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Expanding the Pipeline: iAAMCS Releases Guidelines for Successfully Mentoring Black/African-American Computing Sciences Doctoral Students


These guidelines were established to articulate successful strategies for mentoring African-American doctoral students in Computing Sciences (CS). iAAMCS defines “student mentoring” as the process of supporting, encouraging and guiding students’ academic and social progress with the goal of facilitating career and personal development. Grounded in project-based results and similar empirical research, the following guidelines emerged: (1) recruit strategically, (2) establish community, (3) foster a research culture, (4) provide holistic advising, (5) provide funding and (6) promote professional development. iAAMCS hopes that institutions, departments and faculty use these guidelines to bolster the participation of African-American students pursuing doctoral degrees in CS.

Although the iAAMCS Guidelines serve as best practices for mentoring African-American students in computing, these strategies are useful for optimal mentoring all students.

Vicki HansonVicki Hanson

Expanding the Pipeline: Diversity Sessions at the CRA Conference at Snowbird with a Focus on Women, Bias, and Harassment


At the recent CRA Conference at Snowbird several sessions focused increasing diversity in computing. The conference provided an excellent opportunity to spread the message of increasing inclusion in computing to a wide audience of department chairs and leaders of government and industrial laboratories.

Expanding the Pipeline: The Computer Science Outreach Program Evaluation Network –  Increasing Quality and Capacity


The National Girls Collaborative Project (NGCP) brings together organizations throughout the United States that are committed to informing and encouraging girls to pursue careers in science, technology, engineering, computer science, and mathematics. NGCP serves more than 35,000 programs in 41 states and uses a collective impact model that builds the capacity of educational programs.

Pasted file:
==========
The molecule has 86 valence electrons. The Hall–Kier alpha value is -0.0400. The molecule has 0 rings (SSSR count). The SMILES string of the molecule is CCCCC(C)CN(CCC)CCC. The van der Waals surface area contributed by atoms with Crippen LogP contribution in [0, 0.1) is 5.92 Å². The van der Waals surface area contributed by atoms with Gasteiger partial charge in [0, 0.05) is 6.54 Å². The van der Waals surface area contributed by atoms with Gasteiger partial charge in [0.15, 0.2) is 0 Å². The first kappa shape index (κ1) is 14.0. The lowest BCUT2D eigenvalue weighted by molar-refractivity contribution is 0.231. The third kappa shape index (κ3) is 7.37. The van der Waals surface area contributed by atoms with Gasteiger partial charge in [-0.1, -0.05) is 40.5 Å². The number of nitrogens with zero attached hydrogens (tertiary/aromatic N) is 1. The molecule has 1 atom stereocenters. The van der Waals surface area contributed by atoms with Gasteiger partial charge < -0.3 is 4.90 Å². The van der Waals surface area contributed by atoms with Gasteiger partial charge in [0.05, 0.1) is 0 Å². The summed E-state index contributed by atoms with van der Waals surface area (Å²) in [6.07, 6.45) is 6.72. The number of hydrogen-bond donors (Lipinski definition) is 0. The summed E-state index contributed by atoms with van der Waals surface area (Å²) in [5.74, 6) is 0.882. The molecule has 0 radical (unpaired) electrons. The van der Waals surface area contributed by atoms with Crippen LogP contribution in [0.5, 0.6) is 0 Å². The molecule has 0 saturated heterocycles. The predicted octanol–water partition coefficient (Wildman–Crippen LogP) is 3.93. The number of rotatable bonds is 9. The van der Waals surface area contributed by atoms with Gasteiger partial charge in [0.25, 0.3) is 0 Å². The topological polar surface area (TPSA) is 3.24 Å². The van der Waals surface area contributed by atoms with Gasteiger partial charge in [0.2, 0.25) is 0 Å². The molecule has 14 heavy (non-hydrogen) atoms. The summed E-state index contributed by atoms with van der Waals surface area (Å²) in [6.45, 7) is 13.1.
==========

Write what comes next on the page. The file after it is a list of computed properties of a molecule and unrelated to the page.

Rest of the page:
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Expanding the Pipeline: ACM-W Programs Expand to Support Students and Professional Women in Computing


Supporting, celebrating, and advocating for women in computing is the mission that lies at the heart of the activities of ACM-W.  Our longstanding projects of scholarships, celebrations, and student chapters provide opportunities for undergraduate and graduate students to increase their technical knowledge while networking and building community. Recently we have begun to expand our activity to include projects that support populations of women in computing beyond students.  This article provides an overview of all of our projects, old and new.

Expanding the Pipeline: CAHSI Broadens Hispanics’ Participation in Computing


The Computing Alliance for Hispanic-Serving Institutions (CAHSI) is a consortium of Hispanic-serving institutions (HSIs) committed to consolidating the strengths, resources, and efforts of public, private, federal, state, and local organizations that share the core value of increasing the number of Hispanics who pursue and complete baccalaureate and advanced degrees in computing areas. CAHSI plays a critical role in evaluating, documenting, and disseminating effective practices that support students in computing disciplines at the critical junctures in the academic pipeline.